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Information for College Students

Heading off to college can be an amazing experience. You’ll be able to study what you want, and you’ll have the freedom to set your own schedule. You’ll also be surrounded by hundreds, or even thousands, of people your age who are just as excited about college as you are. For some students, it’s a dream come true.

College can also have some downsides. All of this freedom could allow underlying addiction issues to blossom. And sometimes, mental health problems develop or grow stronger when you’re away from your family and under the pressure of classes, grades and competition. If you’re having difficulty with an issue like this, you’re not alone. Many college students have faced exactly the same problem you’re facing, and these students went on to get the help they needed and complete their degrees. You can do it, too.

A Free Atmosphere
College students are known for cutting loose, drinking too much and acting a bit silly. Flip on sports coverage of college football games and you’re bound to see image after image of drunken college students raving at the camera and waving their fists in the air. Some national magazines even rank colleges by how many parties students can choose from on a given weekend. In this sort of environment, it can be hard for any student to avoid drinking. It seems like part of the culture.

While some students can drink every now and again, and feel no urge to drink again, other students simply cannot. Their genetics, their body chemistry or just their personalities make them more likely to become addicted to alcohol. When they start drinking, they cannot stop. Soon, they find they need to drink every day just to feel normal. Other students substitute drugs like heroin or Vicodin for alcohol, and they also find that they need the drugs in order to get through the day.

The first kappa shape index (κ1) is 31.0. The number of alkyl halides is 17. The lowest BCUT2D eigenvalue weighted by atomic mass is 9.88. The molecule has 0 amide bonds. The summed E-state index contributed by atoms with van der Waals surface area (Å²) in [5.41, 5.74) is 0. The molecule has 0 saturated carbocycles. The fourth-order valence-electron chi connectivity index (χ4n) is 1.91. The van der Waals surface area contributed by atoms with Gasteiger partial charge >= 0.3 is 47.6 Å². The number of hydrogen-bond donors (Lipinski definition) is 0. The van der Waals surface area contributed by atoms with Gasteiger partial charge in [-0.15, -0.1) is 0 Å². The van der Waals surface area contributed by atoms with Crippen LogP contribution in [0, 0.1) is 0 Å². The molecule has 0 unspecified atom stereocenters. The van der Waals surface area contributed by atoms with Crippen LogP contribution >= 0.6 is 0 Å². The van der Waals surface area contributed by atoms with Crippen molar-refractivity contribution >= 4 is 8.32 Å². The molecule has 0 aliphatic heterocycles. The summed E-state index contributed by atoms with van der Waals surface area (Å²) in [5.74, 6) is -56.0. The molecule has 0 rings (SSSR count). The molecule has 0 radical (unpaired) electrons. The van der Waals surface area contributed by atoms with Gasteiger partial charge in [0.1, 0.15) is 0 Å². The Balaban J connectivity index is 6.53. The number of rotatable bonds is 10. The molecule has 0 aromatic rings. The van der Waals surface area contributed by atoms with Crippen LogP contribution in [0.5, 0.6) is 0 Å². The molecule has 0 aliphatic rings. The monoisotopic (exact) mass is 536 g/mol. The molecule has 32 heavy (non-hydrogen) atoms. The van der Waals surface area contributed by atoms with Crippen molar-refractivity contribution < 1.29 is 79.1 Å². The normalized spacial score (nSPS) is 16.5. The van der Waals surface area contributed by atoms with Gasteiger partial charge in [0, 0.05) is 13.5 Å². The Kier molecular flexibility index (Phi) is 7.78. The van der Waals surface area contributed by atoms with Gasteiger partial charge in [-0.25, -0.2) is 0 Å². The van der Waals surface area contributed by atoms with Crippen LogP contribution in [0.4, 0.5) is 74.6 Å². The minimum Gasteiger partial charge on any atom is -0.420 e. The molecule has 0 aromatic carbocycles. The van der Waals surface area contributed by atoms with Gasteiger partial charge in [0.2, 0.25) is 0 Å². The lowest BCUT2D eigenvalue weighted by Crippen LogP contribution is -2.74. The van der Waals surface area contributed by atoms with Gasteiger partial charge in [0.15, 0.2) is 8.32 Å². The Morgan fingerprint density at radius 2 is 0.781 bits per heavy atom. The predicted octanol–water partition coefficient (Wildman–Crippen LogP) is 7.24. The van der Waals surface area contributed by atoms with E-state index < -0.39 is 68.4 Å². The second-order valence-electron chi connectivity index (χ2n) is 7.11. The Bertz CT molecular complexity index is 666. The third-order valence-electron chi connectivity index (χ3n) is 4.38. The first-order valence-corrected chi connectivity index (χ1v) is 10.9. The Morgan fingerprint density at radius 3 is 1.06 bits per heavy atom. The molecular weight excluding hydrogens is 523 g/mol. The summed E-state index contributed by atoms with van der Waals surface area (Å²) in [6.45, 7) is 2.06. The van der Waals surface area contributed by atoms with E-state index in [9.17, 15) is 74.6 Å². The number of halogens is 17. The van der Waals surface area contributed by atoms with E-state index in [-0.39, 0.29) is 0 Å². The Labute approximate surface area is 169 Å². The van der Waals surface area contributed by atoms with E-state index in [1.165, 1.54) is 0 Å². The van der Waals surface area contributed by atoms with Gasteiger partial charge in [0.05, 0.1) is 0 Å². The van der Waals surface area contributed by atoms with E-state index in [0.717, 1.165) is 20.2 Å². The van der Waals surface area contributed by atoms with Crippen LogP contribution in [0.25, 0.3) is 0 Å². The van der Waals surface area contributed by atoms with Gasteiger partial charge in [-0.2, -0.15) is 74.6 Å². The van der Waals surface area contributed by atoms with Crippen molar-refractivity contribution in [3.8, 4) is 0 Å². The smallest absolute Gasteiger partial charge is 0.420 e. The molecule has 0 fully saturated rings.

If this describes your life, you’re not alone. In fact, a study performed in California and summarized by USA Today found that 22.9 percent of college students could be considered addicted to, or dependent on, drugs or alcohol. It seems to be a problem that goes hand in hand with college life.

Do You Have a Problem? Take This Quiz

Answering “yes” to questions like this could indicate that you have a problem with drugs or alcohol:

  1. Do you need drugs or alcohol at the end of a bad day?
  2. Does it bug you when your friends talk about your drug use or your drinking?
  3. Do you feel bad or guilty about your drug or alcohol use?
  4. Do you go without food, books or other necessities in order to save up for drugs or alcohol?
  5. Do you skip classes in order to drink or use drugs?
  6. Do you ever forget what happened the night before, due to your drug or alcohol use?
  7. Have you tried to stop, but found that you couldn’t?
  8. Do you want to stop, but you don’t know how to make it stick?
  9. Do you make “rules” about your consumption, and then find that you can’t follow them?
  10. Are drugs or alcohol interfering with your daily life?

Staying Mentally Strong

During adolescence, the brain goes through a significant amount of change. Some tissues are shrinking while others are building up. It’s a bit like having a house under construction inside your head, and sometimes, that house has weaknesses that haven’t yet been corrected. It’s no wonder that so many mental illnesses are associated with the teen years. As the brain grows and changes, it’s simply more vulnerable to attack. Sometimes these issues come to light during high school. Other times, they don’t truly manifest until college.